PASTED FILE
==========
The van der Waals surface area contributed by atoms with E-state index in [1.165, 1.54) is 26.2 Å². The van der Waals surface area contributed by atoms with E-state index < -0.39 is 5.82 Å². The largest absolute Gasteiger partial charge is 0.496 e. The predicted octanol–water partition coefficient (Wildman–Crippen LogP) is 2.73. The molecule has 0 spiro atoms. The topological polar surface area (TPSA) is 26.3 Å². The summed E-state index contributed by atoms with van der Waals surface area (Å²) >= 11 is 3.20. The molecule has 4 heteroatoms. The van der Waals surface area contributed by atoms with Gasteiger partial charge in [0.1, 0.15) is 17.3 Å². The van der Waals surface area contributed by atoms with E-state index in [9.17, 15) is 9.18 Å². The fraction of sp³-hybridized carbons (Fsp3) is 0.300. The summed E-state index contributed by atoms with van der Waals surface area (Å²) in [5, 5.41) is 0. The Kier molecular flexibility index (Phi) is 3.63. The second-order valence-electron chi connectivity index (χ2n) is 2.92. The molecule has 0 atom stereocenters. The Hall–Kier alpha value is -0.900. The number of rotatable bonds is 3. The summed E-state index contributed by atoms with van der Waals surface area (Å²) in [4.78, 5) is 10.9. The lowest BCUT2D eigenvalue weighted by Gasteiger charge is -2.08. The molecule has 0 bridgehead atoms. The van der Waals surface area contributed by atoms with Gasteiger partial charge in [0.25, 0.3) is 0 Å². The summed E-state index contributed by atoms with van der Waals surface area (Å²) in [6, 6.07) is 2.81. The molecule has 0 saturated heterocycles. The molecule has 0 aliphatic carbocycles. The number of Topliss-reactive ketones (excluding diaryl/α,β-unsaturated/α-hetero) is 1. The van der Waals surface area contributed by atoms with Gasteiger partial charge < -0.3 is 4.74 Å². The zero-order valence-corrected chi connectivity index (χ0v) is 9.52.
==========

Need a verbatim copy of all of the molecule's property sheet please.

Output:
The van der Waals surface area contributed by atoms with E-state index in [1.165, 1.54) is 26.2 Å². The van der Waals surface area contributed by atoms with E-state index < -0.39 is 5.82 Å². The largest absolute Gasteiger partial charge is 0.496 e. The predicted octanol–water partition coefficient (Wildman–Crippen LogP) is 2.73. The molecule has 0 spiro atoms. The topological polar surface area (TPSA) is 26.3 Å². The summed E-state index contributed by atoms with van der Waals surface area (Å²) >= 11 is 3.20. The molecule has 4 heteroatoms. The van der Waals surface area contributed by atoms with Gasteiger partial charge in [0.1, 0.15) is 17.3 Å². The van der Waals surface area contributed by atoms with E-state index in [9.17, 15) is 9.18 Å². The fraction of sp³-hybridized carbons (Fsp3) is 0.300. The summed E-state index contributed by atoms with van der Waals surface area (Å²) in [5, 5.41) is 0. The Kier molecular flexibility index (Phi) is 3.63. The second-order valence-electron chi connectivity index (χ2n) is 2.92. The molecule has 0 atom stereocenters. The Hall–Kier alpha value is -0.900. The number of rotatable bonds is 3. The summed E-state index contributed by atoms with van der Waals surface area (Å²) in [4.78, 5) is 10.9. The lowest BCUT2D eigenvalue weighted by Gasteiger charge is -2.08. The molecule has 0 bridgehead atoms. The van der Waals surface area contributed by atoms with Gasteiger partial charge in [0.25, 0.3) is 0 Å². The summed E-state index contributed by atoms with van der Waals surface area (Å²) in [6, 6.07) is 2.81. The molecule has 0 saturated heterocycles. The molecule has 0 aliphatic carbocycles. The number of Topliss-reactive ketones (excluding diaryl/α,β-unsaturated/α-hetero) is 1. The van der Waals surface area contributed by atoms with Gasteiger partial charge < -0.3 is 4.74 Å². The zero-order valence-corrected chi connectivity index (χ0v) is 9.52.